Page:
July 14, 2011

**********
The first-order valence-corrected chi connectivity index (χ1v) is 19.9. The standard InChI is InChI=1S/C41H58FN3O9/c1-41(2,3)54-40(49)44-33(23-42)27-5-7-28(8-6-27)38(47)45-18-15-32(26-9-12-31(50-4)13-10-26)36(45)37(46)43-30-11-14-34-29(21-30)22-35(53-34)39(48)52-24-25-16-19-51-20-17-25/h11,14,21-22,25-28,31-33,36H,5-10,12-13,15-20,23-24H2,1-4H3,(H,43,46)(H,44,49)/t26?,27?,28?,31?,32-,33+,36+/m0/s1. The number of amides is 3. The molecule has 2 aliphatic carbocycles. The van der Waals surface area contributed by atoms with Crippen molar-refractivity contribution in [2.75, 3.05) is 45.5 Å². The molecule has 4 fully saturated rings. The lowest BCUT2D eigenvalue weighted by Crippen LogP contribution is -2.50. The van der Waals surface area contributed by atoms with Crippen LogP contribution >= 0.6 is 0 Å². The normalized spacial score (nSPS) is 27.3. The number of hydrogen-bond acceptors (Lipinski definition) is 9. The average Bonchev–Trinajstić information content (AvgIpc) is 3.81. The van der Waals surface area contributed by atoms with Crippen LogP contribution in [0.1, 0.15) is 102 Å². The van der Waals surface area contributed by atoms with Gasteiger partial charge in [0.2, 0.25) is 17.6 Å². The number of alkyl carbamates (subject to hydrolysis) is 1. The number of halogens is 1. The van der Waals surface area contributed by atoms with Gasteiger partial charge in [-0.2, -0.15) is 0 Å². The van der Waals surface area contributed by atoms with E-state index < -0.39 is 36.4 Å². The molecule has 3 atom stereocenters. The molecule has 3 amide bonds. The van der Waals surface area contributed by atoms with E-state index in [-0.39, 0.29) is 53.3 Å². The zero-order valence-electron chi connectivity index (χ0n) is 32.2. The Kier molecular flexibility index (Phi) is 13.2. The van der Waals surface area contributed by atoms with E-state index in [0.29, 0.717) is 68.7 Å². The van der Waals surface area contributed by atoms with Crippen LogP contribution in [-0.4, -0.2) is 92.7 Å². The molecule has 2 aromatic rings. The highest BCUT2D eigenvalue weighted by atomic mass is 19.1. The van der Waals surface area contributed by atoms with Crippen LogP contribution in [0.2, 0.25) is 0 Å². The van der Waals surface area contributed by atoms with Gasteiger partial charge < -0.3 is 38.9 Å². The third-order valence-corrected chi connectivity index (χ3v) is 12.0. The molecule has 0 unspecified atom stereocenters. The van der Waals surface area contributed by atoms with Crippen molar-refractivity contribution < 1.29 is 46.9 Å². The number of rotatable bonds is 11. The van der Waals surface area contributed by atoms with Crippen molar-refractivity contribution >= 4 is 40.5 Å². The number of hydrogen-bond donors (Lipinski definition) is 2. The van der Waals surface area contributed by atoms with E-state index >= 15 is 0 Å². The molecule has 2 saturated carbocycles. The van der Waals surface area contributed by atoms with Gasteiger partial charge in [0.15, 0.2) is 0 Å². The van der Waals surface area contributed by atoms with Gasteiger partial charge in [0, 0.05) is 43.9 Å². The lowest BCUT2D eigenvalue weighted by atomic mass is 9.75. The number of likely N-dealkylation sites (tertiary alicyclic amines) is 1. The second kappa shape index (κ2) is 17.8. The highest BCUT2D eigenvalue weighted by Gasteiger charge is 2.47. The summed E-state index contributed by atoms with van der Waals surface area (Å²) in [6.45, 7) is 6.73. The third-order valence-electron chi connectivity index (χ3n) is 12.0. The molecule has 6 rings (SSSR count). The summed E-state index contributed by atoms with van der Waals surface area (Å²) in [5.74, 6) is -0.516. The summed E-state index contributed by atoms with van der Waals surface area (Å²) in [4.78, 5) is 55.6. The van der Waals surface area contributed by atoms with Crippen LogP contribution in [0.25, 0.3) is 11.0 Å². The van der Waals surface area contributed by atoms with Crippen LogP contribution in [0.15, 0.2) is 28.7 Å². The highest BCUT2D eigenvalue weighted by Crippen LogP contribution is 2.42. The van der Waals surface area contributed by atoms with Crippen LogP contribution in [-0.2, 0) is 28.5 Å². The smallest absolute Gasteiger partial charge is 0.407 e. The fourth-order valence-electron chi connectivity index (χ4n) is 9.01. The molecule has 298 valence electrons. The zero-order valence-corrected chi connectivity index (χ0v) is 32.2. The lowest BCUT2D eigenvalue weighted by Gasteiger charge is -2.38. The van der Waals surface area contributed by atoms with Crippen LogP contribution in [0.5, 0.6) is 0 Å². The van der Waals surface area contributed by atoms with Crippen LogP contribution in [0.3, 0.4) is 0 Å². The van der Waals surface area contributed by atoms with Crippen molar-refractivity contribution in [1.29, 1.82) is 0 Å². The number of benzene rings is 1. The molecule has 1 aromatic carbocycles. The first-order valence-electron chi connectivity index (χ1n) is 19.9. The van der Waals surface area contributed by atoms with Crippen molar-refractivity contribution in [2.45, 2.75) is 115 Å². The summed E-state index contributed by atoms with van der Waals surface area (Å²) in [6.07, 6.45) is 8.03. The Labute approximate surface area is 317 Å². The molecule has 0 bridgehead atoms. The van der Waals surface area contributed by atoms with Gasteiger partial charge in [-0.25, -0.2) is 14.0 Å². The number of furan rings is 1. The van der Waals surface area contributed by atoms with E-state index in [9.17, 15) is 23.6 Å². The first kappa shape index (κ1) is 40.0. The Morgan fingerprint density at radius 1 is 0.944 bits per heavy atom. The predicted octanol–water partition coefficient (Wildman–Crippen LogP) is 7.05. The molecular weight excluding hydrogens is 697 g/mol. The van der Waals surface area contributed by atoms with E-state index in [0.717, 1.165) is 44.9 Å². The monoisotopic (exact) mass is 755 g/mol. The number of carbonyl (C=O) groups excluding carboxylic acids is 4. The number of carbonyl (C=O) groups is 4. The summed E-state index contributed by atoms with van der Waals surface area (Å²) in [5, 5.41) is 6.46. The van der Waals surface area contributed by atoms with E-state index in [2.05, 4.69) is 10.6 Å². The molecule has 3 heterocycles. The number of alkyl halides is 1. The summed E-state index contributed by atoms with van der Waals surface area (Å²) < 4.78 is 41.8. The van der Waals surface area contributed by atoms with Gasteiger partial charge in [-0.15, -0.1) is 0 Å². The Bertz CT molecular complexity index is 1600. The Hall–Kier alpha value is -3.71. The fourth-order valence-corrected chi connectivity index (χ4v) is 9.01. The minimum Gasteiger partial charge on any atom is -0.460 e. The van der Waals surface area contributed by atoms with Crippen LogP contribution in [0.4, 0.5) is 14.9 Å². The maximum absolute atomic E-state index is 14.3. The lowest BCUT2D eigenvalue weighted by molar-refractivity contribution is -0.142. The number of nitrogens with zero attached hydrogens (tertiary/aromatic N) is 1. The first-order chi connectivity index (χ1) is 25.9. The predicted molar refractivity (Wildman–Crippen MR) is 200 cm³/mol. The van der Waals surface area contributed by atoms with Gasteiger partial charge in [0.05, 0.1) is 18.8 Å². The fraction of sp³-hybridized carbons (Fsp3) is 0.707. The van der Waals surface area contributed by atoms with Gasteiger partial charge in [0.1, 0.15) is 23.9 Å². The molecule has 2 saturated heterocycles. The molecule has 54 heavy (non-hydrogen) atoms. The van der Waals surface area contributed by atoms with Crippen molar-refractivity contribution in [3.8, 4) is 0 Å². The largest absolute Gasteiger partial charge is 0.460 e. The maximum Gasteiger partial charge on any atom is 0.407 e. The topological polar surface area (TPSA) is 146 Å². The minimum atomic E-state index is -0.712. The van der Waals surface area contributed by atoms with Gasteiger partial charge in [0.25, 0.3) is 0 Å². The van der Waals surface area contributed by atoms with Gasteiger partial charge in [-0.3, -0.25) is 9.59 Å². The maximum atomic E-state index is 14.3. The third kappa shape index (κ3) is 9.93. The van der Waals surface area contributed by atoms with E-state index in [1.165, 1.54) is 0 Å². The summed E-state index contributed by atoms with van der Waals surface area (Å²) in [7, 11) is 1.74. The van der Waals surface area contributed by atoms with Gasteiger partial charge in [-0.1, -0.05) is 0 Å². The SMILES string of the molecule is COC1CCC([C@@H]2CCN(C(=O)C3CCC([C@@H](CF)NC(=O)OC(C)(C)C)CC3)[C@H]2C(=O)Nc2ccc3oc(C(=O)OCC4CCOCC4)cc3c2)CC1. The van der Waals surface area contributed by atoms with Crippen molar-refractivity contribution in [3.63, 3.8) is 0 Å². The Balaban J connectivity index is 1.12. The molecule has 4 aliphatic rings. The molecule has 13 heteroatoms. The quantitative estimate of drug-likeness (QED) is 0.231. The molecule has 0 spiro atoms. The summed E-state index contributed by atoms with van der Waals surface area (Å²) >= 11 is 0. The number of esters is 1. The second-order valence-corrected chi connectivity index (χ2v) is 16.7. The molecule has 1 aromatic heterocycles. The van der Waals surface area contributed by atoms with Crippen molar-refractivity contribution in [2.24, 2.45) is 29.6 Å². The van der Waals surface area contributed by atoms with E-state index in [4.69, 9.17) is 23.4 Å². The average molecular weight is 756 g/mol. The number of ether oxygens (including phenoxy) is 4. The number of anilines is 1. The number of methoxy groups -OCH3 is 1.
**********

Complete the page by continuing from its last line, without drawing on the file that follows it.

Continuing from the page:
Sarah Burns, The Central Park Five: A Chronicle of a City Wilding (New York: Knopf, 2011) ("The media coverage was certainly not the only reason these teenagers were wrongly convicted. The police, the prosecutors, and the defense lawyers all played a role. But this was not a case of rogue detectives beating confessions out of suspects, or of the police and prosecutors conspiring to frame individuals they knew to be innocent. If that were so, we could blame it all on those bad seeds and move on. Instead, this case exposes the deeply ingrained racism that still exists in our society. It shows us who and what we fear, and how easy it is for us to believe the sensational stories we hear from the media, who often fail to apply the skepticism their profession demands when competition drives them to sell newspapers or attract more viewers." "The false narrative, disseminated by the police and the media, was swallowed whole by the public because it conformed to the assumptions and fears of the city and the country. Everyone bought the story. But the fact that so many continue to promote this narrative tells us that even though we live as some like to say, in a 'postracial' society, the racism that fueled the original rush to judgment persists, and that we have not evolved enough from the days when even the suggestion that a black man had raped a white woman could lead to a lynching." Id. at x-xi.).